Sauvignon Blanc: How New Zealand’s Popular Grape Became Australia’s Sweetest Obsession

Sauvignon Blanc: How New Zealand’s Popular Grape Became Australia’s Sweetest Obsession

It’s all New Zealand’s fault. And their day of reckoning will come. Why is it that a grape as popular, pretty and racy as sauvignon blanc became indistinguishable from Cottees fruit cordials?

Fruit forward and sweet, these new-age versions of the Loire Valley classic are as perfumed as they are pungent; structure free zones that throw around tropical fruit and gooseberry flavours with a sweetness not found in Charlie’s Chocolate Factory!

How on earth did these “savvies” become the most consumed wine in Australia? Are we mad? Maybe it’s just me.

According to Wine Australia, it is estimated that in 2022, the total Australian white wine winegrape crush was about 775,000 tonnes – a decrease of about 9 per cent on the previous year and well below the 10-year average.

The dominant varietal was chardonnay with over 350,000 tonnes in tank, while sauvignon blanc managed to scrape into second position with close to 100,000 tonnes – just edging out pinot gris/grigio for the silver medal position.

Yet despite the dominance of chardonnay in domestic white wine production, sauvignon blanc remains the biggest-selling white wine in the country.

It represents about 40 per cent of all white wine purchased in Australia annually.

In the USA it’s a similar story, as sauvignon blanc accounts for about 39 per cent of all white wine consumed there, having grown its share of the market by 24 per cent in recent years.

Perhaps unsurprisingly, it’s the Marlborough savvies like the Kim Crawford sauvignon blanc that are finding favour with American consumers (they seem to also like Starbucks coffee, so I suspect that their palates are genetically distorted).

In French, the name “sauvignon blanc” literally means “wild white”.

And it’s an apt description for a varietal that traditionally combines a racy acidity with grassy characters and a herbaceous finish.

The grape is historically linked to the Loire Valley in France, where it’s used to make Pouilly-Fume as well as dry and aromatic Sancerre styles on the opposite side of the river.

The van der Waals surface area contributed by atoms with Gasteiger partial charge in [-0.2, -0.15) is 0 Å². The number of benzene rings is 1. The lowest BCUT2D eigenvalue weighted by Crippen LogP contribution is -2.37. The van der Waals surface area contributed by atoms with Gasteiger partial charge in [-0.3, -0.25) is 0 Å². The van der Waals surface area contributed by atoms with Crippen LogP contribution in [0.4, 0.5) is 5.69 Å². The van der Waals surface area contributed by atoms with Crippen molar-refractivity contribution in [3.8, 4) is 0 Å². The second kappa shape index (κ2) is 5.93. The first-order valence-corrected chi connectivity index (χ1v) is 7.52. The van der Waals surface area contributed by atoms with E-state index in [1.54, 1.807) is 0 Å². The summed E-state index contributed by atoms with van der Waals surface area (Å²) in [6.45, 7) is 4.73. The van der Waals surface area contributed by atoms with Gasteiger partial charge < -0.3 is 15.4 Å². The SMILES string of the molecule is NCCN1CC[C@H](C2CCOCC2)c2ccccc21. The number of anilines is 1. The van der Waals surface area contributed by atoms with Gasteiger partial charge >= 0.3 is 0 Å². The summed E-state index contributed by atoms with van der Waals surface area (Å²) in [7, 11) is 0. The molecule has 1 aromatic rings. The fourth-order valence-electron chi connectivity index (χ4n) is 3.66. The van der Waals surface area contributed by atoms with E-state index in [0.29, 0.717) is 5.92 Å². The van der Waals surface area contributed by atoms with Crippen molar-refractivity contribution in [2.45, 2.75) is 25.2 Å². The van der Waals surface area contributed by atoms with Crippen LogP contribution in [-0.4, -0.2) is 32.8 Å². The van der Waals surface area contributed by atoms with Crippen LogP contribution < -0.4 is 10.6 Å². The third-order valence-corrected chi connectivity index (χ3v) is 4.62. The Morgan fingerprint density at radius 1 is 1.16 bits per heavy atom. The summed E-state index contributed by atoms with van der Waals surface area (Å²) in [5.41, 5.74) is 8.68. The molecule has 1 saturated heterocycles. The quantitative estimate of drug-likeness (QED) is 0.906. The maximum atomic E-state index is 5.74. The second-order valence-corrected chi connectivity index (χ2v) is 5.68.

In Bordeaux, the grape is famously blended with Semillon in the Graves district to make a crisp and dry style of white table wine.

And it’s this type of wine that has risen to prominence in the Margaret River region of Western Australia where local producers are blessed with ideal growing conditions for both varietals.

The Margaret River district is littered with five-star wineries, but among my favourites is the Burch family’s Howard Park operation.

It was back in 1988 that Jeff and Amy Burch acquired a pastoral property in the region with a view to planting it with vines – a piece of dirt that would become known as their famous “Leston” vineyard.

Sunshine Coast lawyer and wine lover Travis Schultz. Picture: Supplied

After a short period of time operating the vineyards in partnership and opening a cellar door in 1997, the Burch family have owned and operated the winery and vineyards on their own since 1998.

While cabernet, riesling and chardonnay are probably the big hitters at their cellar door, semillon and sauvignon blanc do their share of heavy lifting.

Who doesn’t like the grassy blend of ‘SSB’. If it’s good enough in Bordeaux, it’s good enough on my table!

For me, it was their 2022 Howard Park sauvignon blanc that made my tastebuds sit up and take notice during a recent sampling.

It’s quite unlike the sickly Marlborough examples that we see pile up to the rafters at the local grog shop! Exotic, textured and herbaceous, the Howard Park example should get the nod from consumers and critics alike.

While it’s the fruit that drives character and appeal, I suspect that it was the winemaking that has gifted such an alluring mouth feel.

While individual blocks of sauvignon blanc fruit were vinified on their own, some batches were hand-picked, whole bunch pressed and fermented in oak before blending took place.

The blend of batches has amplified complexity and texture, and delivered a delightful roundness to the mouth feel.

On the palate there are ample guava, passionfruit and tropical fruit flavours to pique the interest of savvie-philes, but also hints of nectarine, lantana and cashew on the finish.

Zippy acidity ensures a dry and grassy conclusion that adds credibility and integrity and will no doubt enhance the wines’ appeal with industry boffins. This it was sauv blanc is meant to be!

And at a RRP of $32, it’s good value. I’d rather have one of these that six lolly-waters from across the ditch!


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